I’ve found it really hard to write this post. I’m scared of:
- Boring you
- Sounding vain
- Offending someone
- Being laughed at for thinking anyone would be interested in hearing this
- Being laughed at for finding these past few weeks emotionally upheavalling
- Being laughed at for making up the word “upheavalling”
- Boring you
In fact, I was half-planning to sneakily bombard you with lots of chocolate and cooking and make you forget I ever mentioned the life dilemmas and upheavalling (oops, did it again). But then a lovely reader emailed me requesting that I explain it all, and so here I am. Explaining the upheavalling.
Honestly, though, feel free to skip this lengthy tale and come back next post for deliciousness. I really won’t mind.
Disclaimer: All of the decisions I’ve made in recent weeks relate to what is right for me at this point in my life. I wholeheartedly applaud anyone who has, or would have, made the other choice in my situation. In fact, these decisions were so hard for me because I either wanted, or wanted to want, both options. And who knows? In future I might decide to have a go at the other choice. But for now, this feels right.
Once upon a time, I was born. After deciding not to listen to my mum when she asked me to stay three years old forever, I went to school.
At school, I did really well. I worked hard and enjoyed studying, but I always felt a bit guilty about my results, as if I didn’t truly deserve them. At the same time, I became terrified of “failing”, which to me meant not getting the highest marks. As the years passed, I started to see my academic success as the only aspect of me that was worth anything. Oddly enough, though, I remained embarrassed about doing so well. I can’t help thinking of my college awards ceremony, when my UAI and being Dux of the school were announced. My parents videotaped the ceremony, and I now can’t bear watching it. I look like I want to disappear into nothingness, and I still remember the feeling of complete shock when I stood on stage and people not only clapped, but cheered for me. I couldn’t believe people even knew who I was.
It only made sense, as I made my way through a university research degree that required a High Distinction average then found myself at the end of my Honours year with a university medal in my hands, that I would move straight into a PhD. To be honest, I did mean to take a year off and work, but my toe surgery got in the way and I instead found myself offered a mid-year PhD entry in 2010, complete with scholarship.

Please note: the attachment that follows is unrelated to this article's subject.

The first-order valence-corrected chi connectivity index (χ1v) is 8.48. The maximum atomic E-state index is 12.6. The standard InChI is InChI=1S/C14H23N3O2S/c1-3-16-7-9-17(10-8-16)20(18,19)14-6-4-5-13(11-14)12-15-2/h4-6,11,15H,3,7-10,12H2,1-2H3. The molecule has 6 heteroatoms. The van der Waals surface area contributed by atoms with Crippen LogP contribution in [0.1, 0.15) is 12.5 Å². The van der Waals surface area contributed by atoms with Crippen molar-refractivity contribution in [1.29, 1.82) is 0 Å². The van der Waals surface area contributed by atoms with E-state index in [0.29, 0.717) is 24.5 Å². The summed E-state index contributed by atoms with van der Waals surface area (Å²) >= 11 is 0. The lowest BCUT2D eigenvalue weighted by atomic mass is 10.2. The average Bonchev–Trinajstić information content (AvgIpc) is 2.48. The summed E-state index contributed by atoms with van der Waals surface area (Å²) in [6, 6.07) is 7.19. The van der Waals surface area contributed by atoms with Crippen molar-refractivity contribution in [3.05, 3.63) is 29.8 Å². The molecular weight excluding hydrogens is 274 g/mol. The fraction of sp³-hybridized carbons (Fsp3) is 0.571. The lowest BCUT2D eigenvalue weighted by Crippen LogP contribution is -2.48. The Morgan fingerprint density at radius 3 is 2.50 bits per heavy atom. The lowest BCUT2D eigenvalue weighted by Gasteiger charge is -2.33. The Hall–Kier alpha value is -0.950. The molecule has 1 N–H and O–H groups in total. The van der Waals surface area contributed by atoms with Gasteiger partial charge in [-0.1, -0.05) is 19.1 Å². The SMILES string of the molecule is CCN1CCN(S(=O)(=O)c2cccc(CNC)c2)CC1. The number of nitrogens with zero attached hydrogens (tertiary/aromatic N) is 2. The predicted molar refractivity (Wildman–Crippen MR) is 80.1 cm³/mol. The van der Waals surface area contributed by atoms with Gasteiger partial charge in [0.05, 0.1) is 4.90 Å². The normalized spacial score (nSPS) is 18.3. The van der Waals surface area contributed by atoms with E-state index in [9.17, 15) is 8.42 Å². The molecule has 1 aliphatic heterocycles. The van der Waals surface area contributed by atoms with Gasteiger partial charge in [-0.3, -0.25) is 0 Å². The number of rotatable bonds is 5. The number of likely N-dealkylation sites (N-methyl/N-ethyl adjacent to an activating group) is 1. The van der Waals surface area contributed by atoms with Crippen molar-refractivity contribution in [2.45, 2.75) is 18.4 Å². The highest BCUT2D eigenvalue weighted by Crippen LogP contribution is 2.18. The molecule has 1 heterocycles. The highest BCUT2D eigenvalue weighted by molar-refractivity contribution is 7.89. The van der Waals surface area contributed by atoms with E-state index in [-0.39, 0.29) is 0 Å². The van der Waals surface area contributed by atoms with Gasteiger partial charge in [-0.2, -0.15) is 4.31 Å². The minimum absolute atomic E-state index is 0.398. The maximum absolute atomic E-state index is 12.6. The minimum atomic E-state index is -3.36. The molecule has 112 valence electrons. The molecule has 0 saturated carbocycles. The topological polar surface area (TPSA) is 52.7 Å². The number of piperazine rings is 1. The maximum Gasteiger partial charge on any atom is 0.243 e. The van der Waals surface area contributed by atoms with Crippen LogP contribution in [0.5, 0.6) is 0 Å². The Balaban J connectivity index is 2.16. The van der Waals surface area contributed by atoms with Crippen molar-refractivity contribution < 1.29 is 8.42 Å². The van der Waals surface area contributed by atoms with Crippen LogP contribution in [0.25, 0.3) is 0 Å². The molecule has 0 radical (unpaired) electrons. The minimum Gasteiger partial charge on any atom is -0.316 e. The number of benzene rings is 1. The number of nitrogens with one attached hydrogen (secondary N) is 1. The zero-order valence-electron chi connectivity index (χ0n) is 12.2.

I said yes, because in my head academia and I were inextricable. I knew that I would wake up one day and be enthusiastic and happy about starting my eighteenth consecutive year of study.
There were, of course, moments when I thought I had made the right choice. Moments such as chatting with my wonderful supervisor, or teaching and laughing with my first year Sociology students. Increasingly, though, I was waking up with a sinking feeling in my stomach, no matter how many times I went to sleep desperately thinking “tomorrow will be the day it starts to feel right; tomorrow, tomorrow, I will be happy”.
I kept batting away the feeling of wrongness, because I couldn’t understand why it existed. I felt like all my life had been leading down this path, this path where I fit, where I was accepted and wanted, and I couldn’t accept that I didn’t want to be on it.
Photo courtesy of Brent Goldspring
Then one Saturday, I joined a gospel choir, and the joy I felt whilst singing brought into stark relief the absence of joy in my daily life. That night, I called my mum at midnight, and – oh dear, you have complete permission to laugh at me here, for I’m laughing at me too – wailed into the phone “But if I stop the PhD, I won’t be special anymore!”
Mum told me I was being ridiculous; I finally allowed myself to admit the unhappiness and guilt I’d been feeling; we talked about options; I went to sleep feeling lighter than I had in months.
The next week, I deferred my PhD. That, as some of you guessed, was the reality behind my metaphorical story about cartwheeling off a straight road.
About a week and a half after that decision, I came across the crossroads. For reasons of privacy and respect that I’m sure you’ll understand, I can’t go into specifics about this. The basic facts are that, last week, I was lucky enough to be offered two fantastic full-time jobs. The first I initially couldn’t imagine saying no to, because it had the potential to lead to something I’d dreamed of. There’s still a part of me in shock that I didn’t take it. The more I considered the second job offer, however, the more it started to feel right for where I am at this point in my life. Sure, I still sometimes wonder about the other option, but I’ve accepted my decision and am living with it.
And you know what? This decision has, in the past two weeks, seen me write two massive policy submissions pretty much on my own, interview and profile a Human Rights Medal winner, fit in comfortably with a lovely group of colleagues, earn my own spacious office with a brand new computer, accept the realities of instant coffee and its awful taste, eat a blueberry frangipane tart during a staff meeting and, next week, I’m going on my first solo work trip.
I think that maybe, in choosing to cartwheel off a tried-and-true road, I’ve found myself in a challenging, exhausting, and exciting field of unfamiliar yet vibrant green.
This is how I want to feel forever.